A massacre in Afghanistan
A rogue American soldier left his base in Kandahar and shot dead 16 sleeping civilians.
The U.S. war effort in Afghanistan was left in jeopardy this week after a rogue American soldier left his base in the southern province of Kandahar and shot dead 16 sleeping civilians, including nine children. Villagers described a terrifying string of attacks in which the staff sergeant went door to door, gunning down entire families. The 38-year-old soldier, who suffered a traumatic brain injury in Iraq and is going through a divorce, surrendered and was whisked out of the country, despite calls by Afghans to try him in their courts. Afghan President Hamid Karzai described the massacre as “inhuman” and “unforgivable.” President Obama apologized, and Defense Secretary Leon Panetta flew to Afghanistan to meet with Karzai. Panetta said the killings would not accelerate plans to withdraw most U.S. forces by 2014.
“The game is over in Afghanistan,” said Fred Kaplan in Slateâ€‹.com. U.S. counterinsurgency strategy is to protect and provide basic services to Afghans, supplanting their ties to the Taliban. That won’t work if ordinary Afghans fear that an American soldier in their midst might “murder their family in the night.” We should withdraw all our troops now, “because whatever gains the war might once have offered are now nowhere in sight.”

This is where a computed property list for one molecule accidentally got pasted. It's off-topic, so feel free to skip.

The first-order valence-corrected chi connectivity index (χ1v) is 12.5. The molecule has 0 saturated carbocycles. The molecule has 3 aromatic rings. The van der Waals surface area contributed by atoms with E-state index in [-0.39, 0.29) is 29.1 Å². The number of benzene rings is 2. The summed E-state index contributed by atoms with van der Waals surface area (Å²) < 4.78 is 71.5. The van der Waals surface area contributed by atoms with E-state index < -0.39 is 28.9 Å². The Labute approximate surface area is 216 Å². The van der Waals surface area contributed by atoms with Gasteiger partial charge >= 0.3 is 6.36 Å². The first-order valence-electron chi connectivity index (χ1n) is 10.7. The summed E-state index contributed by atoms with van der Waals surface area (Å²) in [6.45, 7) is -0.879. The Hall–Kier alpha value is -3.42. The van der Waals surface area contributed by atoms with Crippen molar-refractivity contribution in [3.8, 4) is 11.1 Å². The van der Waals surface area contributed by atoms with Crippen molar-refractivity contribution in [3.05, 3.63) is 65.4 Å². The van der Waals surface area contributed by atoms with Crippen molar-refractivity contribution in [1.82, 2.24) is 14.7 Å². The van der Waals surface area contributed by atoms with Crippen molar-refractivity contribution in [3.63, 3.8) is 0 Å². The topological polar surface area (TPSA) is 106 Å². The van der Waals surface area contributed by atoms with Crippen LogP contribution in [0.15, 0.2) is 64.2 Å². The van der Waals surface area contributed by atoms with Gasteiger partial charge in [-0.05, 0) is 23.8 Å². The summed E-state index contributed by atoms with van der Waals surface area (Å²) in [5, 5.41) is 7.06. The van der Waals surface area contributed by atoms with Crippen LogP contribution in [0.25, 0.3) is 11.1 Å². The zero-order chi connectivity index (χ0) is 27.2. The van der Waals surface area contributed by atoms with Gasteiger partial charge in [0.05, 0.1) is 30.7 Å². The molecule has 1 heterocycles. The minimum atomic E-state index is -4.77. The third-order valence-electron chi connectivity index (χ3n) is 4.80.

The killings were horrific, but are no reason “to rush for the exits,” said USA Today in an editorial. This rampage wasn’t met with the widespread demonstrations that followed the recent Koran burnings by U.S. troops, which were viewed as an affront to all Afghans. After two decades of war, unfortunately, Afghans “are all too familiar with indiscriminate killing.”
Clearly, this soldier cracked, said David Ignatius in The Washington Post, giving us grisly proof of how “war can degrade men and nations.’’ But the U.S. can’t respond by cracking, too. The best option is to stick with Obama’s strategy of building a good enough Afghan army and negotiating a power-sharing agreement with the Taliban. Speeding up the pullout would only result in yet “more chaos and dead bodies.’’